3 Conversations That Will Gain You Immediate Respect in the Art World

Artists have always led an interesting life. Back in the days of hired portrait painters, the artists were often not able to support themselves. They had to find a “patron” in order to practice their craft. They studied for years under other painters, learning techniques and styles, and when they came out of apprenticeships, they were without money, a job, or a place to live. They would find wealthy families to work for, often living on site, and painting portraits of family members and the homes they lived in.

This post is about something that’s been on my mind quite a bit lately. I hope this doesn’t come off as a rant, because it’s not supposed to. I’m instead hoping that this can open a few more eyes to our words and how we use them.

The artists life is often looked at as the dream.  “You just get to do what you love all day! Isn’t that great?” Well let me tell you, as great as it sounds, it’s not without its struggles. Just like any job!



I want to first point out that this is like any other job, and there are parts we artists enjoy and parts we do not. For instance, by running my own business, I am now my own accountant, secretary, designer, manufacturer, packaging specialist, sales clerk, social media guru, marketing & branding specialist, and product photographer. And these are just the titles I came up with off the top of my head! My life isn’t always filled with blissful days creating whatever comes to mind, it’s dictated by what sells and who orders what.

This may sound like I’m complaining. I’m not. I just want to open up the conversation about the overly romanticized idea of the life of an artist. We do love what we do, or else we wouldn’t do it. But shouldn’t everybody love what they’re doing? You don’t have to love every part of your job, but if you don’t at least have an interest in some of it, what are you doing?



The next part to this conversation is the idea of art being a hobby. I often get people who come into my booth at art fairs and rave about pottery, and how they wish they had time for their hobbies, too, because this one time they took a pottery class and made a pinch pot and they still have it and it holds pennies on their dresser and it’s really nicely. Great. I love it. More people should play in clay. It’s therapeutic and downright fun! But let’s not downgrade a profession. We all do it. In an attempt to relate to one another, we all like to compare experiences. But finding a way to still respect what others do for a living is important.



This brings us to the last part of this conversation: talent. Talent is a word that gets thrown around in the art world way too casually. I think that most people genuinely think it’s a compliment, and in some ways it is. It says that you’re good at what you do. But (and here’s the part the artists struggle with) it also implies that this is just something you are already good at. You were born with this talent, and it comes easily to you. Calling an artist simply talented often disregards the years and years of studying, working, practicing, and failing that goes along with the profession. Art is learned. I can’t tell you how many pots I’ve smashed in my lifetime (it always feels so great to do it! but that’s a blog post for another time…) because they didn’t turn out in the kiln, or I made them poorly, or I got a bad critique and realized just how ugly they were. I’ve had so many failed pieces in the past that I can’t begin to count them. There were plenty of all nighters in the studio in college that often ended in tears. I’ve attended clay conferences, artist talks, and group critiques. I’ve researched and applied to numerous shows and gallery exhibitions. As an artist, you have to track down your sales. You have to market yourself and your work, and put yourself out there to even get the slightest bit of notice. Customers don’t always come flocking. There is so much more to this career than most people even think about. So to say that an artist is successful based on talent alone really down plays every other part of what they do.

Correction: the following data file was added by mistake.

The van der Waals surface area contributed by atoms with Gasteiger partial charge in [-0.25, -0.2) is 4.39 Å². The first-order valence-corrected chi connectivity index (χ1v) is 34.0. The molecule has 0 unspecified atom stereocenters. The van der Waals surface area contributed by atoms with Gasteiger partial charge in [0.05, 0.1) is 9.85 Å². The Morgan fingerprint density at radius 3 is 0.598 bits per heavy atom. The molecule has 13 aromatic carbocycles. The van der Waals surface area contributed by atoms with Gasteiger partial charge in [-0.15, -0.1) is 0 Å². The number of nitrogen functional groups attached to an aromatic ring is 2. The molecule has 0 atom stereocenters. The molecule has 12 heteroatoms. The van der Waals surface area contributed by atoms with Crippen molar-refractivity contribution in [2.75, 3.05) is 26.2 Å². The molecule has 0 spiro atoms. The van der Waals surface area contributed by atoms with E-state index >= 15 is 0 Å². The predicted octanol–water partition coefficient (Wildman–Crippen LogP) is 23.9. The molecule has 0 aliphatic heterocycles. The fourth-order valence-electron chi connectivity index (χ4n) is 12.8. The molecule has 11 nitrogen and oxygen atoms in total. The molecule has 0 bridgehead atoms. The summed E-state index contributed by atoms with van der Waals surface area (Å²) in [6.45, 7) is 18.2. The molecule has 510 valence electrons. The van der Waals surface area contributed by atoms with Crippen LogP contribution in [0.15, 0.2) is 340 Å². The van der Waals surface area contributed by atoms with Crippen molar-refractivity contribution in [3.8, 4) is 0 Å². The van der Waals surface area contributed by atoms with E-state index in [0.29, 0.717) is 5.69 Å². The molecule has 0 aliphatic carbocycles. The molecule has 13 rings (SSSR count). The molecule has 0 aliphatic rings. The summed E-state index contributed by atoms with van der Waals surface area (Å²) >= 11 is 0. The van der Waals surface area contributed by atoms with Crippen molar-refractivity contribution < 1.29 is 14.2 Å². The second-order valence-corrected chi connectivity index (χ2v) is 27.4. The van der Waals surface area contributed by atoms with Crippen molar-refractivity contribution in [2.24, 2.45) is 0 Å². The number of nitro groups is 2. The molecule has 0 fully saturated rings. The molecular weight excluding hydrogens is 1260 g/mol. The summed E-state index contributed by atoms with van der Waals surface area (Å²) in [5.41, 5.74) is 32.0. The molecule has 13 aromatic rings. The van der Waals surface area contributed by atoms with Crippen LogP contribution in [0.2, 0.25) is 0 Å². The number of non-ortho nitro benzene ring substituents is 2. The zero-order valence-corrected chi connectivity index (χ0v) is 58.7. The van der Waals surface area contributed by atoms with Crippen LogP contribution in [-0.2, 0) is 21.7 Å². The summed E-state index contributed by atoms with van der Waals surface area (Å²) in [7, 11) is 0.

So next time you are at an artists booth or gallery show or run into them at the grocery store, try to find another word to describe what you’re trying to say. Do you think everything they make is great? Tell them they are good at what they do. Do you like their latest work? Tell them the reasons why. Do you love the colors/patterns/textures in a piece? Tell them how creative you thought that part was. I bet you that they’ll be much more interested in having a conversation with you about their work 🙂

Hopefully I didn’t scare anyone off. This isn’t a raging rant, it was meant to be a helpful post that will open the door to a more respectful conversation about artists and their work! Let me know what you think, and artists, what are your thoughts on this subject?

This post was inspired by someone who recently told me, “your camera takes really nice pictures.” Hmmm…let’s re-think that! 🙂